Æthelweard (historian)

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Æthelweard (also spelled Ethelward), (died c. 998) Anglo-Saxon historian, was descended from King Æthelred I (the elder brother of Alfred the Great), and was ealdorman or earl of the western provinces.

Biography[edit]

Career[edit]

Æthelweard first witnesses charters as a minister after the accession of Eadwig in 955, and this is likely to be connected with the king's marriage to Ælfgifu. This Ælfgifu is identified with the noblewoman of this name who in her will leaves bequests to a brother of this name, and another brother, Ælfweard, who also begins witnessing at this time.[1]

Æthelweard signs as dux or ealdorman in 973, and was accorded primacy among the ealdormen after 993. He continues to witness until 998, about which time his death must have taken place. Æthelweard's ealdormanry was the Western Provinces, probably the south-west peninsula. His brother Ælfweard, a royal discthegn, or household official, continues to sign as minister until 986.[2]

In the year 991 Æthelweard was associated with archbishop Sigeric in the conclusion of a peace with the victorious Danes from Maldon,[citation needed] and in 994 he was sent with Bishop Ælfheah of Winchester to make peace with Olaf Tryggvason at Andover.[3]

Æthelweard was the friend and patron of Ælfric of Eynsham, who in the preface to his Old English Lives of saints, addressed Æthelweard and his son Æthelmær.

Family[edit]

In 957 King Eadwig, the great-grandson of King Æthelred I's brother, Alfred the Great, was obliged to divorce Æthelweard's sister Ælfgifu on the grounds of consanguinity,[3] and in the introduction to his Latin Chronicle Æthelweard claims to be the "grandson's grandson" of King Æthelred.

It has been postulated that Æthelweard and his siblings Ælfweard, Ælfgifu and Ælfwaru were the children of Eadric, ealdorman of Hampshire. This identification rests on Aelfgifu's possession of the estate of Risborough, which had belonged to Eadric's mother, Æthelgyth, the wife of ealdorman Æthelfrith of Mercia.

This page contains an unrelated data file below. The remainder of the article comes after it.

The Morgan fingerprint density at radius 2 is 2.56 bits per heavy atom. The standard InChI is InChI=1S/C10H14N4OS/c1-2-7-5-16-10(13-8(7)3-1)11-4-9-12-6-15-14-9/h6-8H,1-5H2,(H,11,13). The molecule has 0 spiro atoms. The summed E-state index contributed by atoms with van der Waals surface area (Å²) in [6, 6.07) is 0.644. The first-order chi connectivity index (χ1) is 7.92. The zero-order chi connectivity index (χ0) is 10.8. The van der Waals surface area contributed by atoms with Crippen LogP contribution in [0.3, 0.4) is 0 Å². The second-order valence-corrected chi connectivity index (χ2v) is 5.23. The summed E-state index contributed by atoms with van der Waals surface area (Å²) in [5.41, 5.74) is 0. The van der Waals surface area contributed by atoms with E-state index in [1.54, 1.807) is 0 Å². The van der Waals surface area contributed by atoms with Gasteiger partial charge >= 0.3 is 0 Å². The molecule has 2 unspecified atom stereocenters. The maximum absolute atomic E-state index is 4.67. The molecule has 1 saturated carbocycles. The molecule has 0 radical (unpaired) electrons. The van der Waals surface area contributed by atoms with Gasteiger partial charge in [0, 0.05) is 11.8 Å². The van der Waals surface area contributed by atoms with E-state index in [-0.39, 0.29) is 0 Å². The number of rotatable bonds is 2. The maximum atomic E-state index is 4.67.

One possible construction is that his putative grandfather Æthelfrith was the grandson of King Æthelred I through his son Æthelhelm.[4] This royal connection would go some way to explaining the enormous prestige enjoyed by Æthelfrith's sons.

Assuming that the identification of Æthelweard as the brother of Ælfgifu is correct, his mother was the Æthelgifu whose company Eadwig enjoyed along with her daughter whilst escaping his coronation. Ælfgifu leaves a bequest to an Æthelflaed, who is either Æthelweard's wife or his sister-in-law.

Æthelweard was father of Æthelmær the Stout, who was ealdorman of the Western provinces towards the end of Æthelred II's reign. Æthelmær was the father of Æthelnoth, who became Archbishop of Canterbury in 1020, and was later regarded as a saint.;[5] and of the Æthelweard executed by King Cnut in 1017.[3] Æthelmær has also been tentatively identified as the father Wulfnoth Cild, who was the father of Godwin, Earl of Wessex, and grandfather of King Harold II.[6]

Works[edit]

After 975 and probably before 983, Æthelweard wrote the Chronicon, a Latin translation of a lost version of the Anglo-Saxon Chronicle, including material not found in surviving Old English versions.[7]

Æthelweard wrote his work at the request of his relative Mathilde, abbess of the Essen Abbey and granddaughter of emperor Otto I and Eadgyth of Wessex, to help her in the duty of keeping the remembrance of their dead relatives. The text only survives in a single copy now in the British Library,[8] which was badly damaged in the Cotton Library fire in 1731, so that later portions are lost. Mathilde probably rewarded him with a copy of Vegetius' work De Re Militari which was written in Essen and has long been in England.